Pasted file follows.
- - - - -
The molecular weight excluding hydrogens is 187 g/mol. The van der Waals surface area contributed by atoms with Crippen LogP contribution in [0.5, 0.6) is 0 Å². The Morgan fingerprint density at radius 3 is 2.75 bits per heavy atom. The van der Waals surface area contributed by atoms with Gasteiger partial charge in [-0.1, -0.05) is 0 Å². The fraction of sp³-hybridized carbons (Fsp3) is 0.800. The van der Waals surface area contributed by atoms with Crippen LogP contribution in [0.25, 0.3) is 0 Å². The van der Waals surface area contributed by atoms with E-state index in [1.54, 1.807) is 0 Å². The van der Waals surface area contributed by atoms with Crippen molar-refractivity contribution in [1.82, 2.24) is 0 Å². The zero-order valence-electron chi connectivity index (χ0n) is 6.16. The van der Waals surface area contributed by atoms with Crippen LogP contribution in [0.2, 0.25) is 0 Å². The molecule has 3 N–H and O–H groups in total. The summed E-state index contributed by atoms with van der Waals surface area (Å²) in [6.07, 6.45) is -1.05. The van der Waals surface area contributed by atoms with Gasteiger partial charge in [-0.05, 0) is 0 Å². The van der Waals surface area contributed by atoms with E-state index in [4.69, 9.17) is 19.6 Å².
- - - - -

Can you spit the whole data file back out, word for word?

The molecular weight excluding hydrogens is 187 g/mol. The van der Waals surface area contributed by atoms with Crippen LogP contribution in [0.5, 0.6) is 0 Å². The Morgan fingerprint density at radius 3 is 2.75 bits per heavy atom. The van der Waals surface area contributed by atoms with Gasteiger partial charge in [-0.1, -0.05) is 0 Å². The fraction of sp³-hybridized carbons (Fsp3) is 0.800. The van der Waals surface area contributed by atoms with Crippen LogP contribution in [0.25, 0.3) is 0 Å². The van der Waals surface area contributed by atoms with E-state index in [1.54, 1.807) is 0 Å². The van der Waals surface area contributed by atoms with Crippen molar-refractivity contribution in [1.82, 2.24) is 0 Å². The zero-order valence-electron chi connectivity index (χ0n) is 6.16. The van der Waals surface area contributed by atoms with Crippen LogP contribution in [0.2, 0.25) is 0 Å². The molecule has 3 N–H and O–H groups in total. The summed E-state index contributed by atoms with van der Waals surface area (Å²) in [6.07, 6.45) is -1.05. The van der Waals surface area contributed by atoms with Gasteiger partial charge in [-0.05, 0) is 0 Å². The van der Waals surface area contributed by atoms with E-state index in [4.69, 9.17) is 19.6 Å².